The beleaguered Cinar Corp issued a warning late Friday that its financial statements for fiscal 1997, 1998 and the three reported quarters of 1999 "should not be relied upon".
The company said in a news release that it "appears likely" that its audited financial statements will need to be restated for reasons related to "tax incentives and the disclosure of related party transactions".
The latest bombshell comes after a string of damaging events for Cinar over the last two weeks, including the resignation of its founders, Micheline Charest and Ronald Weinberg from their roles as co-CEOs, the firing of executive vice-president Hasanain Panju over the alleged unauthorised investment of $122m, the filing of class-action suits by angry investors and share values that tumbled by almost two-thirds.
Meanwhile, a group of writers in Montreal have accused the international French agency Societe des Auteurs et Compositeurs Dramatiques (SACD) of paying out nearly C$1m in royalties to a fake name made up by Cinar. The groups claims that the name - Erika Alexandre - is a pseudonym for the sister of co-founder Micheline Charest, Helene Charest, who has not done any writing for Cinar, but allegedly received the royalties and reimbursed SACD with C$980,000 in December.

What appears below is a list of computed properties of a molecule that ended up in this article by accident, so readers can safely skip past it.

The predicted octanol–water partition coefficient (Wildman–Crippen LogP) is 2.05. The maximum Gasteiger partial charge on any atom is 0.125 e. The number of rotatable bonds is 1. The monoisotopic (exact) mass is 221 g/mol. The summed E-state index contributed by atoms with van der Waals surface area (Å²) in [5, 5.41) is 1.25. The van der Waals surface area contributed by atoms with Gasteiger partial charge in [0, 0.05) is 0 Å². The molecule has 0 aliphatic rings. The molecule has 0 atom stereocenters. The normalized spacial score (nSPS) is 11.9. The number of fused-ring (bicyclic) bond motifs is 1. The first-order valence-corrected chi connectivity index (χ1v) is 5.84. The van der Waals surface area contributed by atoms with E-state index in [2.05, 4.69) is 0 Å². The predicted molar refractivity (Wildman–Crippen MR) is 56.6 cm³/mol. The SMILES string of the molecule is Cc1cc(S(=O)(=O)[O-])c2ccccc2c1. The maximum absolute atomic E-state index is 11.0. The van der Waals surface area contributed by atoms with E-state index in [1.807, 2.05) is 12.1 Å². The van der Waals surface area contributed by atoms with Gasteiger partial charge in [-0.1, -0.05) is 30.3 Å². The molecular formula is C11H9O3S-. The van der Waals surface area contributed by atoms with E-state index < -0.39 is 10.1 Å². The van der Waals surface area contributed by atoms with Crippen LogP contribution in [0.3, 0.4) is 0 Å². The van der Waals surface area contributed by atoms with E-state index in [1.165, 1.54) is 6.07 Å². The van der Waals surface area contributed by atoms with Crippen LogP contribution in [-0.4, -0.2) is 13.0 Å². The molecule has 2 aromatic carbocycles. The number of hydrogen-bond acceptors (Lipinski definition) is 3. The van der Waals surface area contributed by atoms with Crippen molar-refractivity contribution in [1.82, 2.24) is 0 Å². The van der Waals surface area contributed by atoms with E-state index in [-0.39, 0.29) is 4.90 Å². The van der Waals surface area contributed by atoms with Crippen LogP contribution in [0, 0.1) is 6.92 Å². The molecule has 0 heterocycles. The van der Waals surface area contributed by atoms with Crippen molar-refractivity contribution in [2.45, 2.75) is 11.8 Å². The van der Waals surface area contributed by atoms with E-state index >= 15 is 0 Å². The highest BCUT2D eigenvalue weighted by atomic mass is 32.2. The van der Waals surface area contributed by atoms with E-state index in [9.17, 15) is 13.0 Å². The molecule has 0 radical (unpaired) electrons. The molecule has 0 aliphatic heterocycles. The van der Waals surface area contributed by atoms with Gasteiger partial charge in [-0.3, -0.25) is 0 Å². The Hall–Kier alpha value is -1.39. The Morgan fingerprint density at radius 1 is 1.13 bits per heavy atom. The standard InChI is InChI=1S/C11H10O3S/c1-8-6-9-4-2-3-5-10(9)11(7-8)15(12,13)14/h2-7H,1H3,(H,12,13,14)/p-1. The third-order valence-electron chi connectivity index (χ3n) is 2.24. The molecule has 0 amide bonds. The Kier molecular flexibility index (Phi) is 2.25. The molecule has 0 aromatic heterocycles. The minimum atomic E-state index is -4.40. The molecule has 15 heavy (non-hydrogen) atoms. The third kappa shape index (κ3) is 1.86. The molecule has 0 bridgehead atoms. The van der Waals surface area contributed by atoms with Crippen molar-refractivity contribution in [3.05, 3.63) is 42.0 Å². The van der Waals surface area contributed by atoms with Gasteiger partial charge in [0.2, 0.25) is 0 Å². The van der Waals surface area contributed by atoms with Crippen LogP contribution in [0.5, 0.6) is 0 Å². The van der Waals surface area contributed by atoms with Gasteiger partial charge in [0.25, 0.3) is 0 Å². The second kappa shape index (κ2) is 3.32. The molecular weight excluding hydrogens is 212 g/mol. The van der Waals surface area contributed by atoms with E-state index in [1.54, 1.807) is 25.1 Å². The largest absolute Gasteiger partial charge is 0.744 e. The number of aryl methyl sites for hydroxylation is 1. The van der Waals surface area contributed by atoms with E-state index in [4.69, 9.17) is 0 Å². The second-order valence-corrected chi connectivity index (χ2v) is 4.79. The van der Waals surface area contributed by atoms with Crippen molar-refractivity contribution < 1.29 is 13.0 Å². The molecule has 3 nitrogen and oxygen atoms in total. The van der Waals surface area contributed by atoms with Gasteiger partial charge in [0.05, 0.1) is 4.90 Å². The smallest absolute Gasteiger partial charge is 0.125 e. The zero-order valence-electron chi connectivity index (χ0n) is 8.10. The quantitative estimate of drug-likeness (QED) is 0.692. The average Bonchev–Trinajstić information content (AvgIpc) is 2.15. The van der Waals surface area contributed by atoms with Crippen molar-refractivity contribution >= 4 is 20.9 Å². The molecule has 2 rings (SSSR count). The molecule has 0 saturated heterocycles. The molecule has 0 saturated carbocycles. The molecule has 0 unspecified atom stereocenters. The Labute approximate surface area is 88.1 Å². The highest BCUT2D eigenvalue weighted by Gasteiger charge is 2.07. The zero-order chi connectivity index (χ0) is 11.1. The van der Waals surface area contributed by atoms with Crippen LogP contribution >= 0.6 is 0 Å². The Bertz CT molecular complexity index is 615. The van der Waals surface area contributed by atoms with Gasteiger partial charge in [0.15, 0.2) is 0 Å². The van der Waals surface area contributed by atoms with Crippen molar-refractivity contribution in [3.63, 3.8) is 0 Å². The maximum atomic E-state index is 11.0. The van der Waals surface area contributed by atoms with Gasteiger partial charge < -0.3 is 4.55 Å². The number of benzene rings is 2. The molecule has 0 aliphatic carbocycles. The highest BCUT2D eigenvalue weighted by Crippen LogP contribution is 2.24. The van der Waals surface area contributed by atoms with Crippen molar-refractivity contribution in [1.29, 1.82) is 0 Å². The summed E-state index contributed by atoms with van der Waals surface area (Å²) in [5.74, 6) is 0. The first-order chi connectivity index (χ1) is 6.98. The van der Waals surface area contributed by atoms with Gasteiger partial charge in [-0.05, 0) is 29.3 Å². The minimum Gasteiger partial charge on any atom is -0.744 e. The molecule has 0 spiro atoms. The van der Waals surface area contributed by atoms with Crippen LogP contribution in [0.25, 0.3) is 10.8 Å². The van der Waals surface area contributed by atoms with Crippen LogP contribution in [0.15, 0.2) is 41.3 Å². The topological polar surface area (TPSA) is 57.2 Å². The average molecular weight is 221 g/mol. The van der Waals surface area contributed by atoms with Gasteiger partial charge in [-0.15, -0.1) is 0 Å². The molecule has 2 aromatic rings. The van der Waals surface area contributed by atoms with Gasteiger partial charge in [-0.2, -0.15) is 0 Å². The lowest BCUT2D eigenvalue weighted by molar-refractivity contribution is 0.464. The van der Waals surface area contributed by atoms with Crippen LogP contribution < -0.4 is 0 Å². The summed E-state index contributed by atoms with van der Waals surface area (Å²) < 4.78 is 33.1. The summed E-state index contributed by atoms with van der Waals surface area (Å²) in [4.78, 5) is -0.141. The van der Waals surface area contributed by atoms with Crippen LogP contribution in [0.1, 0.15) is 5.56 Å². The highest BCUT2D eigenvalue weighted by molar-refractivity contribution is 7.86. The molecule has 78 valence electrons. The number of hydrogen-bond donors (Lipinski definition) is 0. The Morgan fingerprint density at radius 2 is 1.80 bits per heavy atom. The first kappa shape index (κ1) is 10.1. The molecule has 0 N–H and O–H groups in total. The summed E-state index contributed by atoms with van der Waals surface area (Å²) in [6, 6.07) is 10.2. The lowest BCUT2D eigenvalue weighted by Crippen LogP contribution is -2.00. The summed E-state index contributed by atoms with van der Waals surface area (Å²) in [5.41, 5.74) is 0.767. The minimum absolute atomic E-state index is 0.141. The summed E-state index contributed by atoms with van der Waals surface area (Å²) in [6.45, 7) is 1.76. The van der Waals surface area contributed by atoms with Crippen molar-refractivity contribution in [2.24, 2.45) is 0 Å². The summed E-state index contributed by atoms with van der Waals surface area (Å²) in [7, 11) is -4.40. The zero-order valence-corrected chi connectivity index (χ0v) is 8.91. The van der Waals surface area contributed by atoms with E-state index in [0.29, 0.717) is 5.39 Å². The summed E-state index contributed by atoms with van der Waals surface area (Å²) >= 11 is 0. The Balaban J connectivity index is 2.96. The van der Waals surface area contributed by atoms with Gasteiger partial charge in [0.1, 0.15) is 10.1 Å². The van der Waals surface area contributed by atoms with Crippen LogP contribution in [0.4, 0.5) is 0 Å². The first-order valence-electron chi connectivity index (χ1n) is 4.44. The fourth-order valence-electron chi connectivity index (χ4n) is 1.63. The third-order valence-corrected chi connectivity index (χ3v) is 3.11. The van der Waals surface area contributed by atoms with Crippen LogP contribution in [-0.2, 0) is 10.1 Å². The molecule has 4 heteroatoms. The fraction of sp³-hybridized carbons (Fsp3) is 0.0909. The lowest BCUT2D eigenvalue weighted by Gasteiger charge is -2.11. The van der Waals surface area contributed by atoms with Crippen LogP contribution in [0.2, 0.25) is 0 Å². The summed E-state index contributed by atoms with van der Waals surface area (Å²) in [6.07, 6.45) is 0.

The internal investigation that led to Friday's announcement began last autumn after allegations emerged that the company had credited Canadian writers for the work of American scriptwriters in order to fraudulently claim Canadian tax credits. The company is also currently under police investigation for alleged tax fraud related to the same allegations.